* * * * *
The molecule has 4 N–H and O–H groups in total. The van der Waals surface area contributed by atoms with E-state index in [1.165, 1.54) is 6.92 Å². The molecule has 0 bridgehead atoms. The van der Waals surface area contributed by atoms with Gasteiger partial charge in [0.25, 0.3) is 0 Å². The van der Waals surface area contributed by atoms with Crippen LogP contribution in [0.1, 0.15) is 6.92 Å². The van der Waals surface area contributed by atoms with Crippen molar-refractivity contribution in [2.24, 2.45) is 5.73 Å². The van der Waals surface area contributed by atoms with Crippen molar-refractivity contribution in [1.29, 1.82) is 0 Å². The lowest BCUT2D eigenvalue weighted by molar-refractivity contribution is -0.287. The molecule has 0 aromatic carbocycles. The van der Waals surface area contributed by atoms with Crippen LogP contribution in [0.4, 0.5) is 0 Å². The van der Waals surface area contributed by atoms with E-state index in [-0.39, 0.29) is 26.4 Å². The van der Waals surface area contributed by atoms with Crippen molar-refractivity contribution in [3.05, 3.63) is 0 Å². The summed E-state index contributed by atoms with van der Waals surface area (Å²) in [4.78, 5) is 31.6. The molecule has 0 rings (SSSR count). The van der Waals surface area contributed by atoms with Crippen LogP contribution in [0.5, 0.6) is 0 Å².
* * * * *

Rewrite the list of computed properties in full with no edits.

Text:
The molecule has 4 N–H and O–H groups in total. The van der Waals surface area contributed by atoms with E-state index in [1.165, 1.54) is 6.92 Å². The molecule has 0 bridgehead atoms. The van der Waals surface area contributed by atoms with Gasteiger partial charge in [0.25, 0.3) is 0 Å². The van der Waals surface area contributed by atoms with Crippen LogP contribution in [0.1, 0.15) is 6.92 Å². The van der Waals surface area contributed by atoms with Crippen molar-refractivity contribution in [2.24, 2.45) is 5.73 Å². The van der Waals surface area contributed by atoms with Crippen molar-refractivity contribution in [1.29, 1.82) is 0 Å². The lowest BCUT2D eigenvalue weighted by molar-refractivity contribution is -0.287. The molecule has 0 aromatic carbocycles. The van der Waals surface area contributed by atoms with Crippen LogP contribution in [0.4, 0.5) is 0 Å². The van der Waals surface area contributed by atoms with E-state index in [-0.39, 0.29) is 26.4 Å². The van der Waals surface area contributed by atoms with Crippen molar-refractivity contribution in [3.05, 3.63) is 0 Å². The summed E-state index contributed by atoms with van der Waals surface area (Å²) in [4.78, 5) is 31.6. The molecule has 0 rings (SSSR count). The van der Waals surface area contributed by atoms with Crippen LogP contribution in [0.5, 0.6) is 0 Å².